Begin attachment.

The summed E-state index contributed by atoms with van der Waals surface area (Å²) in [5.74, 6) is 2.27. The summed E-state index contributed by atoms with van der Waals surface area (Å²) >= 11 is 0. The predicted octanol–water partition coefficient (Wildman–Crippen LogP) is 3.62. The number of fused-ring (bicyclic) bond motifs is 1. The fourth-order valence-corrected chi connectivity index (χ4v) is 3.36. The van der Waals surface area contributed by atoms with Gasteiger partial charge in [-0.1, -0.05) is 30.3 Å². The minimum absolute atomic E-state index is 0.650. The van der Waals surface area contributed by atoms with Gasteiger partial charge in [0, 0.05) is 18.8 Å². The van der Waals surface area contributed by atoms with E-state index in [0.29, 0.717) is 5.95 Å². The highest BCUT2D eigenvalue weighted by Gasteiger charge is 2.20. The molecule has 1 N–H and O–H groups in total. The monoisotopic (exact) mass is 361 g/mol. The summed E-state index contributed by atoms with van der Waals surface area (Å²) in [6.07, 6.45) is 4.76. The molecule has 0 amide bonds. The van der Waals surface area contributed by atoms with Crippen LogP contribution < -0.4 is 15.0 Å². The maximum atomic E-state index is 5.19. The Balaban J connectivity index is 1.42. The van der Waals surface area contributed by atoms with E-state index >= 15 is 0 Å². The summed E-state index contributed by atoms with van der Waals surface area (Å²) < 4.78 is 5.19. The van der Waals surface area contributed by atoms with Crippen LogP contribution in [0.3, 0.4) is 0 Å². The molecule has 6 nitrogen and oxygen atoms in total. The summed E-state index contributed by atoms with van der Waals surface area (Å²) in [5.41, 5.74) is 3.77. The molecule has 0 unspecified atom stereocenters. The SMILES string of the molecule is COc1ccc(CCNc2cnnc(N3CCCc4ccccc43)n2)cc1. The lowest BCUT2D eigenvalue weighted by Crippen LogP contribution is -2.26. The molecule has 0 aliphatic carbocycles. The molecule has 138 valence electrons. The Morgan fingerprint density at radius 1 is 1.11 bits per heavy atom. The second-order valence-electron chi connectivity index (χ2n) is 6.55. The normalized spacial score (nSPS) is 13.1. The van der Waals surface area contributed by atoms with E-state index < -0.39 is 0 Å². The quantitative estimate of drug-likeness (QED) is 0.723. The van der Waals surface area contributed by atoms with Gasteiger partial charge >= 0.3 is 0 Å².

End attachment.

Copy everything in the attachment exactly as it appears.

The summed E-state index contributed by atoms with van der Waals surface area (Å²) in [5.74, 6) is 2.27. The summed E-state index contributed by atoms with van der Waals surface area (Å²) >= 11 is 0. The predicted octanol–water partition coefficient (Wildman–Crippen LogP) is 3.62. The number of fused-ring (bicyclic) bond motifs is 1. The fourth-order valence-corrected chi connectivity index (χ4v) is 3.36. The van der Waals surface area contributed by atoms with Gasteiger partial charge in [-0.1, -0.05) is 30.3 Å². The minimum absolute atomic E-state index is 0.650. The van der Waals surface area contributed by atoms with Gasteiger partial charge in [0, 0.05) is 18.8 Å². The van der Waals surface area contributed by atoms with E-state index in [0.29, 0.717) is 5.95 Å². The highest BCUT2D eigenvalue weighted by Gasteiger charge is 2.20. The molecule has 1 N–H and O–H groups in total. The monoisotopic (exact) mass is 361 g/mol. The summed E-state index contributed by atoms with van der Waals surface area (Å²) in [6.07, 6.45) is 4.76. The molecule has 0 amide bonds. The van der Waals surface area contributed by atoms with Crippen LogP contribution < -0.4 is 15.0 Å². The maximum atomic E-state index is 5.19. The Balaban J connectivity index is 1.42. The van der Waals surface area contributed by atoms with E-state index >= 15 is 0 Å². The summed E-state index contributed by atoms with van der Waals surface area (Å²) < 4.78 is 5.19. The van der Waals surface area contributed by atoms with Crippen LogP contribution in [0.3, 0.4) is 0 Å². The molecule has 6 nitrogen and oxygen atoms in total. The summed E-state index contributed by atoms with van der Waals surface area (Å²) in [5.41, 5.74) is 3.77. The molecule has 0 unspecified atom stereocenters. The SMILES string of the molecule is COc1ccc(CCNc2cnnc(N3CCCc4ccccc43)n2)cc1. The lowest BCUT2D eigenvalue weighted by Crippen LogP contribution is -2.26. The molecule has 0 aliphatic carbocycles. The molecule has 138 valence electrons. The Morgan fingerprint density at radius 1 is 1.11 bits per heavy atom. The second-order valence-electron chi connectivity index (χ2n) is 6.55. The normalized spacial score (nSPS) is 13.1. The van der Waals surface area contributed by atoms with E-state index < -0.39 is 0 Å². The quantitative estimate of drug-likeness (QED) is 0.723. The van der Waals surface area contributed by atoms with Gasteiger partial charge >= 0.3 is 0 Å².